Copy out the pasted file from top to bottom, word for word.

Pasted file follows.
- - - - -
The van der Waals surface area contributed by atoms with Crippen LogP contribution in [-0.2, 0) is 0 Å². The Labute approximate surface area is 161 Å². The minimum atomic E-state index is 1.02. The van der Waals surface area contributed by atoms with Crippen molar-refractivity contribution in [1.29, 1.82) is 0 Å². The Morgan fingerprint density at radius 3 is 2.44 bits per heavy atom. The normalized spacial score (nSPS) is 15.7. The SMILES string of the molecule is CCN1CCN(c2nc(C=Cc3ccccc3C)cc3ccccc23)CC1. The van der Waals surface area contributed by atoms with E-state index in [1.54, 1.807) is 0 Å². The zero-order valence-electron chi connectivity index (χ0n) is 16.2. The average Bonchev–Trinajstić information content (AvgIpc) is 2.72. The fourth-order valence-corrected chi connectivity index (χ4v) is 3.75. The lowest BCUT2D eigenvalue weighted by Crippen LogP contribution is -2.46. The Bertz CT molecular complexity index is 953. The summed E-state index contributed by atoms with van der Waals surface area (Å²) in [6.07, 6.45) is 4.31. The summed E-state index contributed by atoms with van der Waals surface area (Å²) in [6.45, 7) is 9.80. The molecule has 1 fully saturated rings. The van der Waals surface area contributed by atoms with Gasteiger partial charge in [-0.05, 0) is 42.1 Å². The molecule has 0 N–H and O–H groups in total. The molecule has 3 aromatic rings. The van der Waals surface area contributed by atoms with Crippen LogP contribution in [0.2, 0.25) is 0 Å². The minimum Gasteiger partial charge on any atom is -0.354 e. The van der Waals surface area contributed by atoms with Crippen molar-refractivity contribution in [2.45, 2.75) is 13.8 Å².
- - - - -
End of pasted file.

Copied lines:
The van der Waals surface area contributed by atoms with Crippen LogP contribution in [-0.2, 0) is 0 Å². The Labute approximate surface area is 161 Å². The minimum atomic E-state index is 1.02. The van der Waals surface area contributed by atoms with Crippen molar-refractivity contribution in [1.29, 1.82) is 0 Å². The Morgan fingerprint density at radius 3 is 2.44 bits per heavy atom. The normalized spacial score (nSPS) is 15.7. The SMILES string of the molecule is CCN1CCN(c2nc(C=Cc3ccccc3C)cc3ccccc23)CC1. The van der Waals surface area contributed by atoms with E-state index in [1.54, 1.807) is 0 Å². The zero-order valence-electron chi connectivity index (χ0n) is 16.2. The average Bonchev–Trinajstić information content (AvgIpc) is 2.72. The fourth-order valence-corrected chi connectivity index (χ4v) is 3.75. The lowest BCUT2D eigenvalue weighted by Crippen LogP contribution is -2.46. The Bertz CT molecular complexity index is 953. The summed E-state index contributed by atoms with van der Waals surface area (Å²) in [6.07, 6.45) is 4.31. The summed E-state index contributed by atoms with van der Waals surface area (Å²) in [6.45, 7) is 9.80. The molecule has 1 fully saturated rings. The van der Waals surface area contributed by atoms with Gasteiger partial charge in [-0.05, 0) is 42.1 Å². The molecule has 0 N–H and O–H groups in total. The molecule has 3 aromatic rings. The van der Waals surface area contributed by atoms with Crippen LogP contribution in [0.2, 0.25) is 0 Å². The minimum Gasteiger partial charge on any atom is -0.354 e. The van der Waals surface area contributed by atoms with Crippen molar-refractivity contribution in [2.45, 2.75) is 13.8 Å².